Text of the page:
Too much alcohol affects your breath in potentially deadly way

Excessive drinking lowers levels of nitric oxide which body uses to kill infectious bacteria. In other news: boomerang fathers can still protect against teenage depression

PUBLISHED : Friday, 05 August, 2016, 7:00pm
UPDATED : Friday, 05 August, 2016, 7:00pm

Drinking excessively does more than just tax the liver; a new study shows it can also lower the amount of nitric oxide in exhaled breath. The finding, published in the journal Chest, is significant because nitric oxide plays an important role in killing bacteria that cause respiratory infections, say researchers at Loyola Medicine and Loyola University Chicago.

Data from more than 12,000 adults in the US was examined and – after controlling for asthma, smoking, diet, demographics and other factors – it was found that exhaled nitric oxide levels were lower in excessive drinkers than in adults who never drink.

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The more alcohol an excessive drinker consumed, the lower the level of nitric oxide. Excessive drinkers were defined as heavy drinkers (more than one drink per day on average for women and more than two drinks per day for men) and people who binge drink at least once per month (four or more drinks per occasion for women and five or more drinks for men).

“Alcohol appears to disrupt the healthy balance in the lungs,” says lead author Dr Majid Afshar. In an asthma patient, the amount of exhaled nitric oxide in a breath test provides a good indication of how well the patient’s medication is working. Excessive alcohol consumption might complicate the results of such tests. “Lung doctors may need to take this into consideration,” says Afshar.

Adolescent depression in girls offset by presence of ‘boomerang father’

A new study of the impact of “boomerang fathers” – those who cycle in and out of their children’s lives – has produced surprising results. “Previous research has suggested that stressful experiences, like family instability, father absence or stepfather presence, contribute to an adolescent experiencing depression,” says principal investigator Daphne Hernandez, a University of Houston assistant professor. “This is not what happened in the cases of these youths. Boomerang fathering served as a protective factor for female adolescent depression compared to female adolescents who experienced instability, but not boomerang fathers.”

The study used data from nearly 4,000 young people who were 18 years old by the year 2010, and more than 3,300 mothers, in the US. A third of the daughters sampled had unstable father residential patterns – they never lived with their biological father or they experienced boomerang fathering.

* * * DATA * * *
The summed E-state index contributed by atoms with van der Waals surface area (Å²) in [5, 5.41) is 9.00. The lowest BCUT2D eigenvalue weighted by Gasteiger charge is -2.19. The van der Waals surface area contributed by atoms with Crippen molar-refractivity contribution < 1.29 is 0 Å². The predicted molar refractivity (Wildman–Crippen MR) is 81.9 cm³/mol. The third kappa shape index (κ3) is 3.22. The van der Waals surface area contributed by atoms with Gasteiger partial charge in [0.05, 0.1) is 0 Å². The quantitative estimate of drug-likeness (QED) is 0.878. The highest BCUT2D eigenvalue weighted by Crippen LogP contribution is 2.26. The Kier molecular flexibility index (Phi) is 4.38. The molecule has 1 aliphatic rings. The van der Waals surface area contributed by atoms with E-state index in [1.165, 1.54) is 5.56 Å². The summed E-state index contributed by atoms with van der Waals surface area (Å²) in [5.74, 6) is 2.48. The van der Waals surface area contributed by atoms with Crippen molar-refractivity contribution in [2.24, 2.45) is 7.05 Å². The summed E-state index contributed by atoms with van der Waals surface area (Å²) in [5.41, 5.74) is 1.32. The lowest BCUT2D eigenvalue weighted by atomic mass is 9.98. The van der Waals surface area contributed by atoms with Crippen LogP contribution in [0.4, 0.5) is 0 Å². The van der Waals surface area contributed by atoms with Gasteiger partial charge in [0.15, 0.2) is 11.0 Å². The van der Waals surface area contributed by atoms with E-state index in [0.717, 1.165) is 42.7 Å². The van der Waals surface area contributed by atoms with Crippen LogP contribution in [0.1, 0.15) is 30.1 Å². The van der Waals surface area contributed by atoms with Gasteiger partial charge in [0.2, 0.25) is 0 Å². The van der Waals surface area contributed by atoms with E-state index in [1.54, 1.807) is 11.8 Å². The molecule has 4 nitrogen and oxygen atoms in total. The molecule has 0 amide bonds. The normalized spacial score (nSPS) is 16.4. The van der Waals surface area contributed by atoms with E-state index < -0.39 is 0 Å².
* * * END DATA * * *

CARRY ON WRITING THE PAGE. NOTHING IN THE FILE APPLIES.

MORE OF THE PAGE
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Most households with boomerang fathers did not experience the presence of a step-parent or nonbiological father. “Familiarity of a biological father who enters and exits the house may deter nonbiological partners from entering their children’s lives, lowering the activation of the hormone that causes stress and depression,” Hernandez says. “Although the relationship between the biological father and mother may be complex, there is a commitment to the child by the boomerang father that creates a bond between father and child.”

The researchers say the study’s findings suggest family instability is more fluid and complex than previously thought, indicating greater family support during times of instability may assist in creating positive mental health.

Eating more plant protein associated with lower risk of death

Getting your protein from plant sources such as lentils and tofu instead of animal sources like beef and pork is associated with a lower risk of death. At the same time, eating more protein from animals is associated with a higher risk of death, especially among adults with at least one unhealthy behaviour such as smoking, drinking or being overweight or sedentary. These are the conclusions of a new article published online in JAMAInternal Medicine.

Dr Mingyang Song of Harvard Medical School, Boston and co-authors used data from two large US studies involving a total of 131,342 participants that had repeated measures of diet through food questionnaires and up to 32 years of follow-up. The average age of participants was 49 and about two-thirds were women. Average protein intake, measured as a percentage of calories, was 14 per cent for animal protein and four per cent for plant protein.

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After adjusting for major lifestyle and dietary risk factors, every 10 per cent increment of animal protein from total calories was associated with a two per cent higher risk of death from all causes and an eight per cent increased risk of death from cardiovascular disease death. In contrast, eating more plant protein was associated with a 10 per cent lower risk of death from all causes for every three per cent increment of total calories and a 12 per cent lower risk of cardiovascular death.

“Substitution of plant protein for animal protein, especially from processed red meat, may confer substantial health benefits. Therefore, public health recommendations should focus on improvement of protein sources,” the study concludes.